Types of Integration
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A service can integrate with PCF at four levels, shown here in order of increasing integration. In general, user-experience and production-readiness improves as the integration level increases. But none of the higher levels is required. You can stop service integration and declare it complete (enough) after any of these:
When integrating third-party software with Cloud Foundry, the effort typically progresses through increasing levels of integration. Pivotal recommends this staged approach because it enables early feedback on the value and the design of the integration, which helps make better decisions about future stages.
For non-service integrations (such as applications or buildpacks), a similar staged integration approach is often possible and desirable.
The service runs external to PCF and has no service broker or tile. To use a service
with an app, the developer creates a service broker by running
cf create-user-provided-service from the Cloud Foundry Command-Line Interface
Configuring, running, upgrading, and paying for a user-provided service are all up to the developer.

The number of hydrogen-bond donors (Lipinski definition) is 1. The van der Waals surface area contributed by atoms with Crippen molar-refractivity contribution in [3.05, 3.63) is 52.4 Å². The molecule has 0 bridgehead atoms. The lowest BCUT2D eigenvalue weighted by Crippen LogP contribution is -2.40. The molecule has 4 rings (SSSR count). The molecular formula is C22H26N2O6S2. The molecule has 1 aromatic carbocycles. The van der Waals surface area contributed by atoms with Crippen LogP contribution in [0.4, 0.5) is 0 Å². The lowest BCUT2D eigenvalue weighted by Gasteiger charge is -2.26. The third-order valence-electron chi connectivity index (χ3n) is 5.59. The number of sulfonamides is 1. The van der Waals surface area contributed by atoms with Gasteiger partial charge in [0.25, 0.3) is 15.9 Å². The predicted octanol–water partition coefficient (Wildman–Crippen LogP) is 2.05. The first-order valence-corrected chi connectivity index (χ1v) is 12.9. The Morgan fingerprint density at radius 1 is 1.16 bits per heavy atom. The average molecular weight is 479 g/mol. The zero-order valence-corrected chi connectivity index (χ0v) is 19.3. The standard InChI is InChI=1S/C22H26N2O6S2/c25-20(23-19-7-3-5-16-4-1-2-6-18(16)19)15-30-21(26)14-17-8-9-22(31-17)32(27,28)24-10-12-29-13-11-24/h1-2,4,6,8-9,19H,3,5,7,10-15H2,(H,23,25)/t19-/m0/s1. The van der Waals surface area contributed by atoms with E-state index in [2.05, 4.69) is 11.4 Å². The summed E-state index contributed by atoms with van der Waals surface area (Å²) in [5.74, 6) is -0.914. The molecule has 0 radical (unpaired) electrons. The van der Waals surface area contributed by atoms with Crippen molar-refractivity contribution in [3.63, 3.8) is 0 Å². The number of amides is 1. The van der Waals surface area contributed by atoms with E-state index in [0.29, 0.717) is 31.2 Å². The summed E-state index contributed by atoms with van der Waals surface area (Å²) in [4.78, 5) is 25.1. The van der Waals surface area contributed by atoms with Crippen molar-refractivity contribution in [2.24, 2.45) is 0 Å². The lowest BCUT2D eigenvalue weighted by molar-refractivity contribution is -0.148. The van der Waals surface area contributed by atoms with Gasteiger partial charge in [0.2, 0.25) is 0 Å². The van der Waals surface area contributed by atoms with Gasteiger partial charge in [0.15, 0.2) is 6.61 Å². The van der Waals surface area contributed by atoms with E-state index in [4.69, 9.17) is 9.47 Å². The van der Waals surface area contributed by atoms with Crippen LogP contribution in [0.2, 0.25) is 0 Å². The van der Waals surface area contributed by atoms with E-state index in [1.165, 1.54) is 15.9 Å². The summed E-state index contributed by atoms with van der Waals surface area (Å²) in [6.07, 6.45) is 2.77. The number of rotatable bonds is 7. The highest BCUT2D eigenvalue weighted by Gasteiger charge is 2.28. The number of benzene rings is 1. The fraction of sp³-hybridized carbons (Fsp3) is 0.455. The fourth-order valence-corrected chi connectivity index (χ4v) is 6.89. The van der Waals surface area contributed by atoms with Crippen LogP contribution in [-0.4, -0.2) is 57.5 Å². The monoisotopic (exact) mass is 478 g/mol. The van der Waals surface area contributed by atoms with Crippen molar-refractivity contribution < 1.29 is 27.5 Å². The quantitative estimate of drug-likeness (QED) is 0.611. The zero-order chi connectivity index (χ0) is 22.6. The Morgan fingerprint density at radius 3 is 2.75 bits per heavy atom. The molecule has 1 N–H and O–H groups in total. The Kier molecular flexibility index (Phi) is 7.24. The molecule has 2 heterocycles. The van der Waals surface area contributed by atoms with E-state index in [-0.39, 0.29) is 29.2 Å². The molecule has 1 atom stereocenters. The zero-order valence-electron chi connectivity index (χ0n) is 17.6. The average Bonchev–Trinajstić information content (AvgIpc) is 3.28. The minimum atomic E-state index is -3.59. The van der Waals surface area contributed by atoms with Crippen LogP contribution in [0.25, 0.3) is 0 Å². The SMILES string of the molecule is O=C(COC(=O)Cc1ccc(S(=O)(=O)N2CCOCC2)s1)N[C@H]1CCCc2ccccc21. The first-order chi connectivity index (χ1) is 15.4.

A brokered service runs external to PCF, but has a tile on Pivotal Network.
Pivotal Network designates brokered services by including “Service Broker for PCF” in the name.
Operators install, configure, and upgrade the tile through the Ops Manager
Installation Dashboard. Developers can then see your service plans and create
service instances in Apps Manager, or by running
cf marketplace and
cf create-service from the command-line.
The Brokered Service topic has more information about brokered service tiles and how to create them.
With a managed service, both the service broker and the service itself run within PCF. This enables PCF to manage, monitor, and increase service performance.
As with the brokered service, the service has a service broker and a tile listed on Pivotal Network. Pivotal Network lists managed services as “for PCF,” without “Service Broker” in the name.
When the operator installs the tile, they allocate a block of VMs to run service instances and provisions their CPU and memory resources uniformly.
The Managed Service topic has more information about managed service tiles and how to create them.
As with a managed service, an on-demand service and broker both run within PCF, and Pivotal Network lists the service tile without “Service Broker” in the name. But unlike a managed service, an on-demand service does not limit the number of service instance VMs. The operator does not have to pre-allocate and provision VM resources for the service.
When a developer creates an instance of an on-demand service, they provision its resources (within an allowed range) and BOSH dynamically creates a new, dedicated VM for the instance.
The On-Demand Service topic has more information about On-Demand service tiles and how to create them.